We reprint here a translation of an article written by the eminent Ecuadorian economist and activist Alberto Acosta to celebrate the recent victory of a popular referendum on water rights in the city of Cuenca, Ecuador. Acosta uses the occasion to develop a trenchant and stirring account of what is at stake in the struggle to secure the rights to and of water, a struggle synonymous, in his telling, with the defense of democracy, nature, and life itself.
In addition, he uses the occasion to trace the successes (and failures) of a specific tactic for securing water rights, that of “consultas populares,” binding and non-binding referendums, plebiscites, and other instruments for the effective expression of popular will. His politics, here, shapes his presentation. As he recounts specific struggles and names the mostly local groups that led them, we get a sense of a global movement in formation. And we get a sense, as well, of the tireless effort required to make this kind of “long march through the institutions”: the debt we owe to those who go on making it, in the interests of life.
In a Jacobin Radio “long read” podcast on the Climate Movement posted this May Day (https://blubrry.com/jacobin/76742917/long-reads-thea-riofrancos-on-biden-the-green-new-deal-and-the-climate-movement-after-covid-19/), Thea Riofrancos urges Global North climate activists to learn from the tactics being developed by movements in the Global South. To learn more about the movements and struggles discussed by Alberto Acosta, see her recently published study, Resource Radicals: From Petro-Nationalism to Post-Extractivism in Ecuador. (Duke UP, 2020).
Water, the driving force of Nature, and its emancipation through the route of referendums (Waterways)
“The view of nature attained under the
domination of private property and
money is a real contempt for, and
practical debasement of, nature.”
Karl Marx, “On the Jewish Question” (1844)
Water, a slave of capital
When we human beings, many centuries ago, placed ourselves figuratively speaking on the margins of Nature, we began to grant it a passive role as an object whose commodification ended up being fully acceptable. And so, fuelled by the very origins of the notion of progress, little by little that role of supplier of raw materials for production and repository of waste was consolidated, and with it the status of a force to be dominated. Thus the “metabolic rupture” of society and Nature envisioned by Karl Marx remained on track, as much because of the anthropocentric positions of this brilliant universal thinker as the simplicity of many of his followers. Thus with the predominance of the marginalist and neoclassical impulse, economic thought buries “metabolic” thinking and ends up consolidating the commodification of Nature. And in this market, water is just another commodity.
To the increasing denaturalisation of economic activities, which has weakened the natural community of life, has been added the individualization of the human community, especially through unbridled consumerism linked to endless greed.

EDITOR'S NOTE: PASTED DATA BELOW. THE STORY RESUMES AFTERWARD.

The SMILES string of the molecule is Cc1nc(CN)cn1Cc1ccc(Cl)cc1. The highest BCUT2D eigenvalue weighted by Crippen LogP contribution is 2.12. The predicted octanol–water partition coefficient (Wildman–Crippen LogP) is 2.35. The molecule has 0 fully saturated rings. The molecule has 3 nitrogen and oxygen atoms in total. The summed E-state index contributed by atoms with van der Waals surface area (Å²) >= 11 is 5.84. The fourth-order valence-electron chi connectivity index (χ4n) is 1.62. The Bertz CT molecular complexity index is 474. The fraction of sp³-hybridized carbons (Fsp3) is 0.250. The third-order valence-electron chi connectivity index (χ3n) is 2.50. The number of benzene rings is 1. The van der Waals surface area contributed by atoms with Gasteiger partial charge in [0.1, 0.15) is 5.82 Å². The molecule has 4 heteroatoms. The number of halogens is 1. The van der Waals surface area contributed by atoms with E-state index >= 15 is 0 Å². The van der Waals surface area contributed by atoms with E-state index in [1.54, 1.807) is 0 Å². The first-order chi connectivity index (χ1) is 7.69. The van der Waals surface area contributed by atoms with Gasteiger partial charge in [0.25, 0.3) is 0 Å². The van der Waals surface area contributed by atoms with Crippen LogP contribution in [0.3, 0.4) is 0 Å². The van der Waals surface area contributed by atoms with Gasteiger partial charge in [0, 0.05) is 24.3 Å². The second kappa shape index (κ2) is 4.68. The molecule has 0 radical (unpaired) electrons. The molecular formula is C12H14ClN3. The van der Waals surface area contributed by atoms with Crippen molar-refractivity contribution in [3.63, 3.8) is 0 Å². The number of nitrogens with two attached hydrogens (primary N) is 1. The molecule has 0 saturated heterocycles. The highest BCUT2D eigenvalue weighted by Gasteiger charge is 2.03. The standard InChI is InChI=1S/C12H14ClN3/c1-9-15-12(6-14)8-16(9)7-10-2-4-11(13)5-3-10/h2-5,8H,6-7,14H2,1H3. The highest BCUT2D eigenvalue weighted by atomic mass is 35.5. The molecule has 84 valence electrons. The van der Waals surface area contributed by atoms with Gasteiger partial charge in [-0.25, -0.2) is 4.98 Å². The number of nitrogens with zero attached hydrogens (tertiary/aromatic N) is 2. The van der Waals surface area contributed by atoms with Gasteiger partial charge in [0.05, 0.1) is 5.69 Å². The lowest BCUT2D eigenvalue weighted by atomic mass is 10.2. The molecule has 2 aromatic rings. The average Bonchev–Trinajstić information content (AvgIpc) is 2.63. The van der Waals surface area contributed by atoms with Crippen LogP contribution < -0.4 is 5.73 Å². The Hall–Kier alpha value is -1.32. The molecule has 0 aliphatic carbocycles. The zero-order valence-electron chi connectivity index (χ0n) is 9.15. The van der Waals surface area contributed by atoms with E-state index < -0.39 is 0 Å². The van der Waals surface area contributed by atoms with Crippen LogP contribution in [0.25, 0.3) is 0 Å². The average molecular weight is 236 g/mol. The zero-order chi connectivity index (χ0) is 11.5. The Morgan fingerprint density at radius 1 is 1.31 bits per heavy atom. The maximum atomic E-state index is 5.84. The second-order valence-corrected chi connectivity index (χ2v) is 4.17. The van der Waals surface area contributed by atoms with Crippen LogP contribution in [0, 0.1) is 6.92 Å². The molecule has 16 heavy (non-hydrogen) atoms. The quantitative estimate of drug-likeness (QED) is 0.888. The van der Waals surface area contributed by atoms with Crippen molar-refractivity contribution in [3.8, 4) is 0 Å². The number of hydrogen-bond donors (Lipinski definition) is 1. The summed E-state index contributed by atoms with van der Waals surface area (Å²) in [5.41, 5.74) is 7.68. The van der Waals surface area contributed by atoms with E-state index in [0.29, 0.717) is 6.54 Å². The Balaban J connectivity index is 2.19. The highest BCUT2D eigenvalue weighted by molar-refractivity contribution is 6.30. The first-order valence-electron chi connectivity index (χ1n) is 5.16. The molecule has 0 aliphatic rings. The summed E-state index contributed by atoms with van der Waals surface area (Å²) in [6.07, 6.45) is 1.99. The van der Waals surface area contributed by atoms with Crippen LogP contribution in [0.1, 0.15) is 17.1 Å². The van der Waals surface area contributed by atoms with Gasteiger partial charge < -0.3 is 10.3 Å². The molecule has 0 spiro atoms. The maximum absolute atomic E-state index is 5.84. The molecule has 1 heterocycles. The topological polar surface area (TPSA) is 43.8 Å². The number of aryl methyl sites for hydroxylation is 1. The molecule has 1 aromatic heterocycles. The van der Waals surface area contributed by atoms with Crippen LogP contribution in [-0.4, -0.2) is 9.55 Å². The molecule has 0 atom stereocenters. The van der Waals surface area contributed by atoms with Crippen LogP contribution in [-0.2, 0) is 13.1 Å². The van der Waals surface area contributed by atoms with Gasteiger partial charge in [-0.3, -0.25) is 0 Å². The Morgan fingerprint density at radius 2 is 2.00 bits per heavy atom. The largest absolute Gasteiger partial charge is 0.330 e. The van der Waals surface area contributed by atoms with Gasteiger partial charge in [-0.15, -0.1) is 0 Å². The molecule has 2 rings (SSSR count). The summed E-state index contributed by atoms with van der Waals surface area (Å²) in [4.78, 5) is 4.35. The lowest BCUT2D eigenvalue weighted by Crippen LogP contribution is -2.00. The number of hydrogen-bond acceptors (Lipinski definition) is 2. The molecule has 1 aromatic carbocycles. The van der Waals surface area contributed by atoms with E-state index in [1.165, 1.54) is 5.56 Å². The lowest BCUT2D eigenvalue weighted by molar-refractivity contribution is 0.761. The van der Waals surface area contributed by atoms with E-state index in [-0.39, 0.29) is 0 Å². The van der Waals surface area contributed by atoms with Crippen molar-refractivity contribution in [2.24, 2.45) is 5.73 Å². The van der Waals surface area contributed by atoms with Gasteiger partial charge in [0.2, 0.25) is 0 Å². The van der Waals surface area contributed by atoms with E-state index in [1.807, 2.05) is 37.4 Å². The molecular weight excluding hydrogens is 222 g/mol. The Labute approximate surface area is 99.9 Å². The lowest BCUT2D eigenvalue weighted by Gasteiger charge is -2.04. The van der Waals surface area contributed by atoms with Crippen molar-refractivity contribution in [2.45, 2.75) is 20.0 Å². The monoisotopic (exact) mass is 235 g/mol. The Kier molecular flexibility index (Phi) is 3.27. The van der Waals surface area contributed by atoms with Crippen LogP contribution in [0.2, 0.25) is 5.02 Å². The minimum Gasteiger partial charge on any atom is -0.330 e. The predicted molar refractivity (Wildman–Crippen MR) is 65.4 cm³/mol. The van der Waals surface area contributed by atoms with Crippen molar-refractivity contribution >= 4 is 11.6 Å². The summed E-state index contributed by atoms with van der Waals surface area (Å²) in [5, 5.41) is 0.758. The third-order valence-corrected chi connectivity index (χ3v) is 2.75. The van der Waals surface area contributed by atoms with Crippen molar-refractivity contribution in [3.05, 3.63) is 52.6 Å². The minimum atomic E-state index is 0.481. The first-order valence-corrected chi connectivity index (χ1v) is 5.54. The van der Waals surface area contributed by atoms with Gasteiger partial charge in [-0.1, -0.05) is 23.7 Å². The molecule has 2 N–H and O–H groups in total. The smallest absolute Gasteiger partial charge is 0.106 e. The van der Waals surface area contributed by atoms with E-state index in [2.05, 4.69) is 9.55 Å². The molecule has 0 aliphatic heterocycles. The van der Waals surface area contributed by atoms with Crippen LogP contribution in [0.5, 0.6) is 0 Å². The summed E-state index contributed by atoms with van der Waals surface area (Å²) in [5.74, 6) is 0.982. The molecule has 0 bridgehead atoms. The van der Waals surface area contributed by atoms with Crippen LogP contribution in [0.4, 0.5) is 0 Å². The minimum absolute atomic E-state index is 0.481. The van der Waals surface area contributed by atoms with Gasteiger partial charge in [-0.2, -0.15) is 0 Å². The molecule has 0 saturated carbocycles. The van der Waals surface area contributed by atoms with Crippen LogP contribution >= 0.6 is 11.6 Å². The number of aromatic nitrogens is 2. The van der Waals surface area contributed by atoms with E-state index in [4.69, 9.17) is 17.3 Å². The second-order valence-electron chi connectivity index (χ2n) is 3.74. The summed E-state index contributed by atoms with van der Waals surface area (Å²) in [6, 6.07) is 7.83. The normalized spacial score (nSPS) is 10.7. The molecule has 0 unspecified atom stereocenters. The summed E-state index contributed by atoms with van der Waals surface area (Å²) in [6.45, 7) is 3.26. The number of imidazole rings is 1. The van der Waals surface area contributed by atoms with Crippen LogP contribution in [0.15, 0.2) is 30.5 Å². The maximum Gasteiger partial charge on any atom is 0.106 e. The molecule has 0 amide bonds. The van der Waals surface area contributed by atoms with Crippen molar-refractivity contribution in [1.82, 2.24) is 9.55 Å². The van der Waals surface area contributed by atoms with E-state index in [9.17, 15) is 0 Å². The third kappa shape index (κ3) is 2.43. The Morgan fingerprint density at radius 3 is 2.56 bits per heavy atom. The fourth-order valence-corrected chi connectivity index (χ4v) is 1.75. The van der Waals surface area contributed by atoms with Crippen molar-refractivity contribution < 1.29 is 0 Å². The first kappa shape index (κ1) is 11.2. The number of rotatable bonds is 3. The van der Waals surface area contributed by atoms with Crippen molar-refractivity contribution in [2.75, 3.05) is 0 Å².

Thus Nature, transformed into an object of accumulation, and human beings, taken as elements to be exploited and individualized as producers and consumers, become fully part of an increasingly frenzied dance of commodification of life and its relations. Water, as already mentioned, is no exception and is enslaved, even traded on the Wall Street stock exchange.
Efforts to emancipate water
In the face of this harsh reality, struggles for water are multiplying. There are many examples in all corners of the planet. From different approaches and processes, progress is being made in this direction. In the United Nations – on the initiative of the Plurinational State of Bolivia – a declaration in favour of water was made in July 2010, stating that access to drinking water is a fundamental human right. Although this step was marked by a lack of support from rich countries – owners of transnational water companies – its significance remains great. Because that achievement was made possible by other struggles that aspire to a great transformation.
The immediate fruit of this decision in the United Nations was the Ecuadorian Constitution of 2008, known throughout the world for being the first to constitutionalise the rights of Nature and, consequently, granting a special status to water. We recall that from the outset, Article 3 of this Constitution established as primary duty of the State that of guaranteeing to all its inhabitants, without any discrimination, the effective enjoyment of the rights to education, health, food, social security and water.
Basing its deliberations on this initial definition, the Constituent Assembly of Montecristi elaborated human rights to water. As Article 12 states, “the human right to water is fundamental and inviolable. Water constitutes a strategic national patrimony of public use, inalienable, imprescriptible, unassailable and essential for life.”
Among the many specific stipulations that follow from this principle, the hoarding of water (and land) is prohibited. It is also stipulated that water, as a human right, transcends the commercial vision of things within which individuals are construed as “customers” who can only access water when they have the ability to pay for it. The constitutional definition of water as a strategic national asset of public use also reinforces the role of the State, endowing it with the power to grant the use of water and a guiding role in this respect. Water, as an asset of society, must be managed with a long-term perspective, i.e. looking to future generations, freeing water from the short-term perspective of the market and speculation. And by defining water as a common good, the Constitution also recognizes the larger framework within which it is necessary to address this vital issue in its entirety, since one of its priorities is the maintenance of the ecological water cycle.